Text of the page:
By Gagandeep Ghuman
Published: Feb.9, 2013
As this is written, end credits roll for Highland Video rental store in Garibaldi Highlands.
Netflix and instant online streaming were giving change over-cues, but The End was rather anti-climactic for the store owned by the amiable Kyoung Choo, known simply as Mr. Choo.
It was Mr. Choo’s health, not the creeping forces of technology, which forced him to close his video rental store.
After the cinema, it was the only place in Squamish where movies brought people together.
Here is the story, through images, of the last few days of the store where movies were neither fast nor instant, although you were sure to bump into someone you knew, or at least share a word or a smile with Mr. Choo.
Instead of Tom Cruise or Denzel Washinton, patrons were greeted with this poster announcing the closing sale, and a note from Mr. Choo: “It’s with regret that we inform you that the Highland Video will be closing permanently on March.1, 2013”
Mr. Choo bought the store in 2001, and lived off a business he says did well, despite the onslaught of Netflix, Youtube, and myriad other sites offering entertainment.
Mr. Choo said he could have probably found a buyer for the store, but unexpected health challenge didn’t give him time to pursue the sale.
Mr. Choo found it hard to express his emotions in English.
“I feel really sad leaving this,” he said, simply tabbing his heart with his fingers for emphasis. He hopes someone will try to start a movie rental shop in Squamish.
Mr. Choo and store employee Will Burton search for titles in the back room, where more than 12,000 movies are stacked.
Will Burton has worked here for two years, along with Mr and Mrs. Choo, and another long-serving employee, Nate Wadden.
“It’s sad, but this is a sign of the times,” Will Burton said, his eyes and hands frantically searching for movies as Squamishers filled the store to grab movies for throw-away prices.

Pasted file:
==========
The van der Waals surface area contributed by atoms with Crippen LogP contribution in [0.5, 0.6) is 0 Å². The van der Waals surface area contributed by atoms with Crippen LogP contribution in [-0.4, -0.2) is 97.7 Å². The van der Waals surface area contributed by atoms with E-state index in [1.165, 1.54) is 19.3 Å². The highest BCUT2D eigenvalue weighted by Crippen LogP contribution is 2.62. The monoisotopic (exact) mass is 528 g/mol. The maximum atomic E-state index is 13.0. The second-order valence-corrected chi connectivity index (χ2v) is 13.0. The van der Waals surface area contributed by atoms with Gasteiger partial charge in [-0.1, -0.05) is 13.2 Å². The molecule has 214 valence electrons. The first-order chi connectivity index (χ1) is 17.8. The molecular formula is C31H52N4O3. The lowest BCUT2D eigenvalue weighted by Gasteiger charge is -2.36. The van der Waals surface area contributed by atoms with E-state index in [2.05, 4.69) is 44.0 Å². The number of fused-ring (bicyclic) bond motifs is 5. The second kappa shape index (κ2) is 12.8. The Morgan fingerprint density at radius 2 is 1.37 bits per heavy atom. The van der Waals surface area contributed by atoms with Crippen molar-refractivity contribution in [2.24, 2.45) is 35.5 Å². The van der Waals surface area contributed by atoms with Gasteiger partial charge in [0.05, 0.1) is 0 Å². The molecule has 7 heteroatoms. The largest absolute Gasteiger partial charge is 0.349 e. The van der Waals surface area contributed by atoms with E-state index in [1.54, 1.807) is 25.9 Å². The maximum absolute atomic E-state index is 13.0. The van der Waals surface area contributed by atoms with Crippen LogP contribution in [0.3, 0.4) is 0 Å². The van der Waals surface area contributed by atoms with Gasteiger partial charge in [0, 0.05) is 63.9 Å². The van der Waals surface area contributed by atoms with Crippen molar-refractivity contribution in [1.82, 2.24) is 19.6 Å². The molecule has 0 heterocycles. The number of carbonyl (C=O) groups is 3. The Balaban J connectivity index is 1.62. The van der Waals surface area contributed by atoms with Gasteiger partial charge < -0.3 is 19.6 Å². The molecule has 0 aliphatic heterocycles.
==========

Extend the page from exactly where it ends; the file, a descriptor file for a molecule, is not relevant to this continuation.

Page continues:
There are more than 3,000 VHS tapes at the Highland Rental store. If you own a VCR, or if you are nostalgic about the 80s, you can pick them up for free at the store.
As a token of thanks to his customers, Mr. Choo decided to sell his movies for the same price as the rentals.
By Friday evening, the store was nearly half-empty as eager cinephiles crowded the store, picking up their favourite movies for as low as $2
Squamishers line up to buy movies.
Movie rental business has taken a beating all across North America.
Dish Network, the company that bought a bankrupt Blockbuster, announced it would be closing 300 stores this year. Youtube is also working on a business model for online movie streaming.
Squamisher Marcus Godecke rifled through the movies at the store.
Technology, he said, was making people less personal and distant from each other. He rued the the dwindling oppurtunities of entertainment in town.
“The outdoors is great, but we don’t have a cinema or a bowling alley. What is left for activity here in Squamish?” he said.
Another patron, Michelle Crewe, said she came so often Mr. Choo knew her number by heart. She said she would probably end up getting a Netflix subscription.
A barrel-chested Arnold Schwarzenegger and his Squamish ringer Peter Kent share the wall with Reader’s Choice commendations the store received from the local paper.
Brothers David and John Thomson debate which movies to buy. David Thomson said he came to the store every week to rent movies.
“It’s depressing, he had a whole bunch of old classics and documentaries you can’t find anywhere else” he said.
Mr. Choo bids adieu to a customer.